After a month of sailing, the fleet landed on the island of Santiago, in Cape Verde, a stopping point for the ships crossing the Atlantic. Considering that the expedition was going to stay a few days in Santiago and there was a caravel on the way to Brazil, Diego Flores de Valdés, aware of the main purpose of the expedition, sent letters to the governors of Bahia and Pernambuco. The content of the correspondence referred specifically to requests for information on the state of the Brazilian coast with regard to Corsican incursions and pacification of the land. The governors were to send the news to Rio de Janeiro, to where the armada would then move. It is clear, even before arriving in Brazil, the concern of Valdés with the state of the Brazilian coast, target of French raids in search of “pau-brasil”.

With the reinforcement of provisions (and desertions), the fleet left Cape Verde on February 2, 1582. After 53 days of navigation, with many sick people and more than 150 deaths along the way, due to diseases related to the precarious food and salubrious conditions of the ships, the fleet arrived in Rio de Janeiro, which at that time was a small town without many resources to receive such a large contingent of people. With many sick people in the armada, according to Sarmiento’s account, the settlers who lived in the settlement offered to treat the most seriously ill. Even with all the help, 150 died and others, seeing the situation, deserted (Sarmiento de Gamboa, 1895: 242). Diego Flores de Valdés, considering the precariousness of the place to supply the needs of the armada during the period in which they would be awaiting departure for the south of the Atlantic, sent a mission to the then wealthier and older city of São Vicente to obtain the required provisions (Vilardaga, 2010: 67). The armada remained in Rio de Janeiro for more than seven months as it awaited, in addition to the favorable time to continue the trip to the Strait, the reinforcement of supplies promised by Felipe II, upon the departure of the armada from Spain.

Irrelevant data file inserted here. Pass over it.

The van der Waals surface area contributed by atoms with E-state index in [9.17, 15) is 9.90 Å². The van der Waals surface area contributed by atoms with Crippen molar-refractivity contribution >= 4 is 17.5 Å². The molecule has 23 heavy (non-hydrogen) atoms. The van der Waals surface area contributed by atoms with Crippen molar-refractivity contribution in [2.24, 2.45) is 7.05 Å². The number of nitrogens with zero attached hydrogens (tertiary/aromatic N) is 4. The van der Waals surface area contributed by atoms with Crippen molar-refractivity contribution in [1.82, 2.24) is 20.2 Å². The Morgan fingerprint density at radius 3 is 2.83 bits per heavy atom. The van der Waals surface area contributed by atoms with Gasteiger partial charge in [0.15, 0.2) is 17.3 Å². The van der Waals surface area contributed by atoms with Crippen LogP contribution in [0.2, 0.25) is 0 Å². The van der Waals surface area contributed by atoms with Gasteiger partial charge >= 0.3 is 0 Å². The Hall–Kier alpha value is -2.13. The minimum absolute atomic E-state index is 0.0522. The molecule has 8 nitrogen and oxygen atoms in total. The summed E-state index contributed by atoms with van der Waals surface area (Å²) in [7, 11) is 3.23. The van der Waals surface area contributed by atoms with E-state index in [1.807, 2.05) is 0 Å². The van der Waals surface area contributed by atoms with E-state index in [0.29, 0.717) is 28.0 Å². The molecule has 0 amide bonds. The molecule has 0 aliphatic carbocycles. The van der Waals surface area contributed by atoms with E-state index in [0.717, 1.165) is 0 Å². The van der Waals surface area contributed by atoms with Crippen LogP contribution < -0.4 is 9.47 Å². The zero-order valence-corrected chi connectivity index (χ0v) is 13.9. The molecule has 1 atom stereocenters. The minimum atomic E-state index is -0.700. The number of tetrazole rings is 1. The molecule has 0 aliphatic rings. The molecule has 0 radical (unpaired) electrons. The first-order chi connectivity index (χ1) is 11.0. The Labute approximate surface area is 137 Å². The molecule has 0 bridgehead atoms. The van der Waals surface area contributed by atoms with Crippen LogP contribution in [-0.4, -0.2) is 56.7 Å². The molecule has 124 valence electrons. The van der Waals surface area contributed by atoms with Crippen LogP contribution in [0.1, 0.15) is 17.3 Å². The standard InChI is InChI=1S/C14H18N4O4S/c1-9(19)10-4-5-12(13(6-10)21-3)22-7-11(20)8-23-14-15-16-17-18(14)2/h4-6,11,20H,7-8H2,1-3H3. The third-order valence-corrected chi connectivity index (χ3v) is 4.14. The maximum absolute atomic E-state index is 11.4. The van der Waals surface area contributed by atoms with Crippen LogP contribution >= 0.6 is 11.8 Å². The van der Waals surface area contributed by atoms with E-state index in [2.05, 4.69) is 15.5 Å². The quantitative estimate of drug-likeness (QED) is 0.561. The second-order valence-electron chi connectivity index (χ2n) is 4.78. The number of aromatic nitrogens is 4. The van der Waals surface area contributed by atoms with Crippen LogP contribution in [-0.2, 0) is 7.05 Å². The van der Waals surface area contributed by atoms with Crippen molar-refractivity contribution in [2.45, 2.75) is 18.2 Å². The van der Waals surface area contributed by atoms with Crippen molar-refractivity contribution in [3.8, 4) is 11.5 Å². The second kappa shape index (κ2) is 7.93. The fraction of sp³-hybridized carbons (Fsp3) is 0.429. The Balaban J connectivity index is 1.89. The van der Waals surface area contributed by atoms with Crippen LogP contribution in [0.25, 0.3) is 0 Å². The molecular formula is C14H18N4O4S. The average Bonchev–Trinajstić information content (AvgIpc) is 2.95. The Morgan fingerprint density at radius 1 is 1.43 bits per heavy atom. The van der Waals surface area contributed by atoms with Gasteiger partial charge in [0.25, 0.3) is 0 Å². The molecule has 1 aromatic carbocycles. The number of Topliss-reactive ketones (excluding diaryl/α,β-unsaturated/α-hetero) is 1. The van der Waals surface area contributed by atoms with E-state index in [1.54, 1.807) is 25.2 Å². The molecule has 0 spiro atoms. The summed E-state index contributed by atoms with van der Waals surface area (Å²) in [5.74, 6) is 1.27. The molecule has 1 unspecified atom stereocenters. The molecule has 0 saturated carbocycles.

Finally the fleet of provisions and supplies commanded by Captain General Diego de Alcega arrived in Rio de Janeiro. The main commanders of the expedition decided that a new attempt to take Pedro Sarmiento and his colonists to the Strait would be made with part of the armada with 5 ships under the command of Admiral Diego de la Rivera and with the addition of 500 men, in addition to 140 of Sarmiento. Despite the summer, weather conditions prevented the vessels from entering the mouth of the Strait. Once again, Pedro Sarmiento’s second attempt to land in the Strait of Magellan ended in failure. Concomitantly to this, Diego Flores de Valdés would sail to Bahia, as already planned, to fight the French who had settled in Paraíba (Phillips, 2016: 44-46). The conquest of Paraíba, attempted so many times by the Portuguese, only succeeded with the action of the Armada do Estreito, organised as an initiative of the Habsburgs. Due to its privileged geographical location, Paraíba represented an important military vector in the Habsburg defensive planning.